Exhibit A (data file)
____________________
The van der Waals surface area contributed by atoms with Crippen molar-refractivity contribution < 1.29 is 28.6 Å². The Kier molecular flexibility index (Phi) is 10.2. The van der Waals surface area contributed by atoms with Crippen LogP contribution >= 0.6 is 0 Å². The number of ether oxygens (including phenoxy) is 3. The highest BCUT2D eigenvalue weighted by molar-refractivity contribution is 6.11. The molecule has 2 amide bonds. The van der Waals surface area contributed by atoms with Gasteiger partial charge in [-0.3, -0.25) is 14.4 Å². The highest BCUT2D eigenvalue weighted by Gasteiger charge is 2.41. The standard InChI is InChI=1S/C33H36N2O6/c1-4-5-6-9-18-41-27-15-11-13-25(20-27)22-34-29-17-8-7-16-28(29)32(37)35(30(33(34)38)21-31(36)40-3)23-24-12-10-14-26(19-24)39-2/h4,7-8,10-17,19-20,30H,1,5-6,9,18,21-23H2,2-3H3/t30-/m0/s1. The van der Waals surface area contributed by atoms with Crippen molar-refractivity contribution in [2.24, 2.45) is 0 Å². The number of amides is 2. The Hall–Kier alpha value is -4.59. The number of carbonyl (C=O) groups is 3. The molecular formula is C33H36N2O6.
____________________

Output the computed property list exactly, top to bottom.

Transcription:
The van der Waals surface area contributed by atoms with Crippen molar-refractivity contribution < 1.29 is 28.6 Å². The Kier molecular flexibility index (Phi) is 10.2. The van der Waals surface area contributed by atoms with Crippen LogP contribution >= 0.6 is 0 Å². The number of ether oxygens (including phenoxy) is 3. The highest BCUT2D eigenvalue weighted by molar-refractivity contribution is 6.11. The molecule has 2 amide bonds. The van der Waals surface area contributed by atoms with Gasteiger partial charge in [-0.3, -0.25) is 14.4 Å². The highest BCUT2D eigenvalue weighted by Gasteiger charge is 2.41. The standard InChI is InChI=1S/C33H36N2O6/c1-4-5-6-9-18-41-27-15-11-13-25(20-27)22-34-29-17-8-7-16-28(29)32(37)35(30(33(34)38)21-31(36)40-3)23-24-12-10-14-26(19-24)39-2/h4,7-8,10-17,19-20,30H,1,5-6,9,18,21-23H2,2-3H3/t30-/m0/s1. The van der Waals surface area contributed by atoms with Crippen molar-refractivity contribution in [2.24, 2.45) is 0 Å². The number of amides is 2. The Hall–Kier alpha value is -4.59. The number of carbonyl (C=O) groups is 3. The molecular formula is C33H36N2O6.